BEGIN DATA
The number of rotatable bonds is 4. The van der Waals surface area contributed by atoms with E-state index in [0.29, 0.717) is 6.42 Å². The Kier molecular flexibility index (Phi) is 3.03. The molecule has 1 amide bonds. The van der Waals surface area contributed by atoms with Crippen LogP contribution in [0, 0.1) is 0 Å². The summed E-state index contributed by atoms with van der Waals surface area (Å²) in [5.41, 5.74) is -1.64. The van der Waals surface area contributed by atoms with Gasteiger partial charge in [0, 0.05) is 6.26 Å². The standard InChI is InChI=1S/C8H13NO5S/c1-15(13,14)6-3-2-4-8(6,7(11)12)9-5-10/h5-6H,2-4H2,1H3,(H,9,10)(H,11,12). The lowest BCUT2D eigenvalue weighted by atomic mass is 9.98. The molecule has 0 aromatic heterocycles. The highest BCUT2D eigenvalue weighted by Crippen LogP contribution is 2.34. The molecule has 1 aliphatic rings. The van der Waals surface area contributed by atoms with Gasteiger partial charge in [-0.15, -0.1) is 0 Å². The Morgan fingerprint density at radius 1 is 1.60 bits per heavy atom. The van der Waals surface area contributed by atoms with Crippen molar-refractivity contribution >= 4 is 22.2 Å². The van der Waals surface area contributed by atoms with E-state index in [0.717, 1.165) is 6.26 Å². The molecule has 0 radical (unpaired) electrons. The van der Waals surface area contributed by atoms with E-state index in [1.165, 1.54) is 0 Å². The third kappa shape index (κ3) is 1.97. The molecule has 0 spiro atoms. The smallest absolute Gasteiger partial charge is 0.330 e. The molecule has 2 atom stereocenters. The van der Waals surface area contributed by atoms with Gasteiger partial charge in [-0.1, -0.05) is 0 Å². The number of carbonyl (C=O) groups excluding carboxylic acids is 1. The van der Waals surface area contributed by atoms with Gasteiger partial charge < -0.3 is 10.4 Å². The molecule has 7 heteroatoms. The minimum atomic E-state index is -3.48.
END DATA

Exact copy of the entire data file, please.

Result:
The number of rotatable bonds is 4. The van der Waals surface area contributed by atoms with E-state index in [0.29, 0.717) is 6.42 Å². The Kier molecular flexibility index (Phi) is 3.03. The molecule has 1 amide bonds. The van der Waals surface area contributed by atoms with Crippen LogP contribution in [0, 0.1) is 0 Å². The summed E-state index contributed by atoms with van der Waals surface area (Å²) in [5.41, 5.74) is -1.64. The van der Waals surface area contributed by atoms with Gasteiger partial charge in [0, 0.05) is 6.26 Å². The standard InChI is InChI=1S/C8H13NO5S/c1-15(13,14)6-3-2-4-8(6,7(11)12)9-5-10/h5-6H,2-4H2,1H3,(H,9,10)(H,11,12). The lowest BCUT2D eigenvalue weighted by atomic mass is 9.98. The molecule has 0 aromatic heterocycles. The highest BCUT2D eigenvalue weighted by Crippen LogP contribution is 2.34. The molecule has 1 aliphatic rings. The van der Waals surface area contributed by atoms with Gasteiger partial charge in [-0.15, -0.1) is 0 Å². The Morgan fingerprint density at radius 1 is 1.60 bits per heavy atom. The van der Waals surface area contributed by atoms with Crippen molar-refractivity contribution >= 4 is 22.2 Å². The van der Waals surface area contributed by atoms with E-state index in [0.717, 1.165) is 6.26 Å². The molecule has 0 radical (unpaired) electrons. The van der Waals surface area contributed by atoms with E-state index in [1.165, 1.54) is 0 Å². The third kappa shape index (κ3) is 1.97. The molecule has 0 spiro atoms. The smallest absolute Gasteiger partial charge is 0.330 e. The molecule has 2 atom stereocenters. The van der Waals surface area contributed by atoms with Gasteiger partial charge in [-0.1, -0.05) is 0 Å². The number of carbonyl (C=O) groups excluding carboxylic acids is 1. The van der Waals surface area contributed by atoms with Gasteiger partial charge < -0.3 is 10.4 Å². The molecule has 7 heteroatoms. The minimum atomic E-state index is -3.48.